With the press thoroughly impressed with Windows 7, the focus becomes the users. There’s no better way to prove you’ve done something than to actually show everyone, so that’s exactly what Microsoft has done. While Windows betas have always been somewhat open, Microsoft had made the unprecedented move of making the Windows 7 betas wide open. Anyone that wants to try Windows 7 can, with no strings attached. Technical users have had no problem “acquiring” development releases before, but this opens up tasting and testing to anyone that can install the OS.

Marketing is in full swing before the OS even ships

Thus far Microsoft’s new strategy has been working well. By all measures the press is abuzz about Windows, and when Microsoft released Beta 1 to the public it resulted in a complete meltdown of their download servers. With no snark intended, Microsoft has clearly found an effective marketing strategy. If Windows 7 were to struggle like Vista, it wouldn’t be due to the marketing.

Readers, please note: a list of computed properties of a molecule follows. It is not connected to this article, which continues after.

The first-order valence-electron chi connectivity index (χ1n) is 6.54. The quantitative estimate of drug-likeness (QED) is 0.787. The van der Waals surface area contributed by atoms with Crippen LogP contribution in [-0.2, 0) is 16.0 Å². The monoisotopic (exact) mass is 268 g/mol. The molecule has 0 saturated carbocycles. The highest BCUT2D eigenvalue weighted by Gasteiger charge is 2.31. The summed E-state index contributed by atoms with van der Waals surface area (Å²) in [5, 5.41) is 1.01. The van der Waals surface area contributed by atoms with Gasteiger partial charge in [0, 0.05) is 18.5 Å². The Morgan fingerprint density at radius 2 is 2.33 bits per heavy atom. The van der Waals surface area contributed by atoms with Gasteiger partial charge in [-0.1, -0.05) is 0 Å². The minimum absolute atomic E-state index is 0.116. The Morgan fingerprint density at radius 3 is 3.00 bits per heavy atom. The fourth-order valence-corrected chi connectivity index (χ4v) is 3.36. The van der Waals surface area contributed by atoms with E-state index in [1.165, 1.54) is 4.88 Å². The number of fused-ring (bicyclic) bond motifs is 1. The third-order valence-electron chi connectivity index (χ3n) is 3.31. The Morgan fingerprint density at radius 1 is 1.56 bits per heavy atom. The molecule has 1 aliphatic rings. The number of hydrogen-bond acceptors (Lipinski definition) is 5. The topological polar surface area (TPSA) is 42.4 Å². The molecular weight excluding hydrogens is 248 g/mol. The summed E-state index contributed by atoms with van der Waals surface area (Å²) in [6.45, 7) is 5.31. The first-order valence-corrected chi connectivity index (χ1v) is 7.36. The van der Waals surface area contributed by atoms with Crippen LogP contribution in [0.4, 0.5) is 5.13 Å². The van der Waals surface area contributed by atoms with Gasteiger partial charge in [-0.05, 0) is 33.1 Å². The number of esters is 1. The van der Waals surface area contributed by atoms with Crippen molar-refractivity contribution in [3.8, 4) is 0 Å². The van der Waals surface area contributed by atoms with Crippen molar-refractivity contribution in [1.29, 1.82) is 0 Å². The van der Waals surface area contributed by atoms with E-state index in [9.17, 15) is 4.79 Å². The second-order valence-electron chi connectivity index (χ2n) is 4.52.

This brings us to today. Microsoft has rapidly blown through the beta process, and after just one official beta release they’re ready to certify Windows 7 for release candidate status. This marks the second public build of Windows 7, and will likely be an even bigger occasion than Beta 1. Release candidates are feature complete and are supposed to be good enough to ship, and at the very least should be good enough for daily use.

We’ve only had Windows 7 Release Candidate 1 for a few days now, so we’ve been scrambling to put together a guide on its features and performance in anticipation of what we expect many of you will be asking today: is it any good? Bear in mind that with performance subject to change between now and its release date this isn’t a top-to-bottom guide, but it’s something that should answer everyone’s burning questions about Windows 7’s performance while they install it.